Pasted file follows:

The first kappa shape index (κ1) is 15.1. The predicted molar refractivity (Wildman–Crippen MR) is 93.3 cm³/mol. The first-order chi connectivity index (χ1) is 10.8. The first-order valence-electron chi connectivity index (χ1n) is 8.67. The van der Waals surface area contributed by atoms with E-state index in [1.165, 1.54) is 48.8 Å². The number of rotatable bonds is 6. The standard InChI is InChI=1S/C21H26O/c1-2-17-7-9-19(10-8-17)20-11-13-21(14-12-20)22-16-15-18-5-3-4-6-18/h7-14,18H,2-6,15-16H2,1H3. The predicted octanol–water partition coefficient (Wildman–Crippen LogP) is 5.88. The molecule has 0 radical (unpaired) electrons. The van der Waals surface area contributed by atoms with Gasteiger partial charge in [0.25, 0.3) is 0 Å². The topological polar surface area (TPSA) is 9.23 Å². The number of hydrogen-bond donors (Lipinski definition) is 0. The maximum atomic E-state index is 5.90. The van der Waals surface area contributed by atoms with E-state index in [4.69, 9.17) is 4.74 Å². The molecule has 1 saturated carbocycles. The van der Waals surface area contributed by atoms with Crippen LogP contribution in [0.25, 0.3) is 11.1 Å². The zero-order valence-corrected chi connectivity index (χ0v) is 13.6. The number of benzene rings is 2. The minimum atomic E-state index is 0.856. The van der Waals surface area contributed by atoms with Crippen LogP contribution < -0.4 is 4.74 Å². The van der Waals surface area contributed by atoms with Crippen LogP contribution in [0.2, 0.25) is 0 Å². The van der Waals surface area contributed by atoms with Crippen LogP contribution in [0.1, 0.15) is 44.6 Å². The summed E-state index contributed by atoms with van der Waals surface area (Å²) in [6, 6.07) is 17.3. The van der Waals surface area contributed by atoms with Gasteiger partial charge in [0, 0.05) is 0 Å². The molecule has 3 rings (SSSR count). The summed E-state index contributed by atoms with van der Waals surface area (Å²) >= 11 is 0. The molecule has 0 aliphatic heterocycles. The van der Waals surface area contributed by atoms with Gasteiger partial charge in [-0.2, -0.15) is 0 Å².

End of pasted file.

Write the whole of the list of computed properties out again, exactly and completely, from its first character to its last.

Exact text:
The first kappa shape index (κ1) is 15.1. The predicted molar refractivity (Wildman–Crippen MR) is 93.3 cm³/mol. The first-order chi connectivity index (χ1) is 10.8. The first-order valence-electron chi connectivity index (χ1n) is 8.67. The van der Waals surface area contributed by atoms with E-state index in [1.165, 1.54) is 48.8 Å². The number of rotatable bonds is 6. The standard InChI is InChI=1S/C21H26O/c1-2-17-7-9-19(10-8-17)20-11-13-21(14-12-20)22-16-15-18-5-3-4-6-18/h7-14,18H,2-6,15-16H2,1H3. The predicted octanol–water partition coefficient (Wildman–Crippen LogP) is 5.88. The molecule has 0 radical (unpaired) electrons. The van der Waals surface area contributed by atoms with Gasteiger partial charge in [0.25, 0.3) is 0 Å². The topological polar surface area (TPSA) is 9.23 Å². The number of hydrogen-bond donors (Lipinski definition) is 0. The maximum atomic E-state index is 5.90. The van der Waals surface area contributed by atoms with E-state index in [4.69, 9.17) is 4.74 Å². The molecule has 1 saturated carbocycles. The van der Waals surface area contributed by atoms with Crippen LogP contribution in [0.25, 0.3) is 11.1 Å². The zero-order valence-corrected chi connectivity index (χ0v) is 13.6. The number of benzene rings is 2. The minimum atomic E-state index is 0.856. The van der Waals surface area contributed by atoms with Crippen LogP contribution < -0.4 is 4.74 Å². The van der Waals surface area contributed by atoms with Crippen LogP contribution in [0.2, 0.25) is 0 Å². The van der Waals surface area contributed by atoms with Crippen LogP contribution in [0.1, 0.15) is 44.6 Å². The summed E-state index contributed by atoms with van der Waals surface area (Å²) in [6, 6.07) is 17.3. The van der Waals surface area contributed by atoms with Gasteiger partial charge in [0, 0.05) is 0 Å². The molecule has 3 rings (SSSR count). The summed E-state index contributed by atoms with van der Waals surface area (Å²) >= 11 is 0. The molecule has 0 aliphatic heterocycles. The van der Waals surface area contributed by atoms with Gasteiger partial charge in [-0.2, -0.15) is 0 Å².